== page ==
Coil Winding Jig

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Coil winding jig
Here is a simple coil winding jig. It holds the wire and keeps tension on it, which allows you to use both hands to
wind the coil. A small hole is drilled in the back of the clothespin, then the wire is drawn through the "jaw".
Coil winding jig
It was inspired by Elmer Osterhoudt of Modern Radio Laboratories.

But what if the wire isn't on a spool? A loose hank of wire can be very difficult to work with.

Coil Jig Parts
 To use a hank of wire, the jig can be modified using two plastic party cups and some posterboard or cardboard.
A compass and glue gun are required. A wire nut is optional. The cost is almost nothing.
Coil winding jig parts
Using the compass, describe two circles that are a bit smaller than the tops of the cups. The point on the compass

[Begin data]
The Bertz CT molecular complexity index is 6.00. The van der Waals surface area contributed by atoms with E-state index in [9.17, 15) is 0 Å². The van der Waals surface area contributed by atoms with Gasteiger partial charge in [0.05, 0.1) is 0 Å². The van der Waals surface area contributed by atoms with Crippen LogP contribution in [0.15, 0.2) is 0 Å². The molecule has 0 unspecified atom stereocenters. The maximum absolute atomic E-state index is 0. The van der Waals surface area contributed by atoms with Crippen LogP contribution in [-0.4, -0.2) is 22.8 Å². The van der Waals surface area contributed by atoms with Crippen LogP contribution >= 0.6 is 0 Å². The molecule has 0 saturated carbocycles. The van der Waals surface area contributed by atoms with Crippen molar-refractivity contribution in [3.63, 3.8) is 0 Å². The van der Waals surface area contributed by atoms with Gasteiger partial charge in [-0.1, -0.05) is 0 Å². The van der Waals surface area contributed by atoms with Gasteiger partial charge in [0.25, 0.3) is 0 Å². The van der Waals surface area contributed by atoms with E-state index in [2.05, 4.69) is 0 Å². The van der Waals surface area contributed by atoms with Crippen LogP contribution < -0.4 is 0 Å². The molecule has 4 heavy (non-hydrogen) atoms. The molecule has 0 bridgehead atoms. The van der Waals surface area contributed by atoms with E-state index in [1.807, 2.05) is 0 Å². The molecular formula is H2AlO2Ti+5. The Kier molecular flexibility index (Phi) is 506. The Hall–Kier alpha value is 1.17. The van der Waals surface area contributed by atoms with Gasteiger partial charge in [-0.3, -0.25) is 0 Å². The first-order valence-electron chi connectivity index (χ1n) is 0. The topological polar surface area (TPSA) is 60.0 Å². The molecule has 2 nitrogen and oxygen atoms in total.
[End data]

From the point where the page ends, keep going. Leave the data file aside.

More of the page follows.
has the benefit of poking a hole in the exact center. Cut them out and hot glue them to the tops of the cups.
Coil winding jig parts and glue gun
Slice the cups in half with a utility knife. One cup must be longer than the other because they are going to fit together.
Coil winding jig parts
Bend a piece of coat hanger and attach it to a wooden base. (The blue object is the wire nut.)
Completed coil winding jig
Slide one cup onto the coat hanger, then the other. The cups will fit snuggly together. Give it a spin! NOICE!
coil winder in use
To use: Slide one cup onto the coat hanger, add the hank of wire, slide on the second cup and push them together.
coil winder in use
Very important! Make sure to use the outer winding of the hank or you'll make a bird's nest.
Thread the wire through the hole in the clothespin and clamp the jig to a table.

Quaker Oats box coil
This 4" diameter coil would have been difficult to wind without the wire hank on the jig going through the clothespin.

After a hank of wire that came in a kit was ruined (by me) I came up with the idea to use the cups.
Not only does it work perfectly, I was able to save the extra wire for some future use.

This concludes our broadcast day.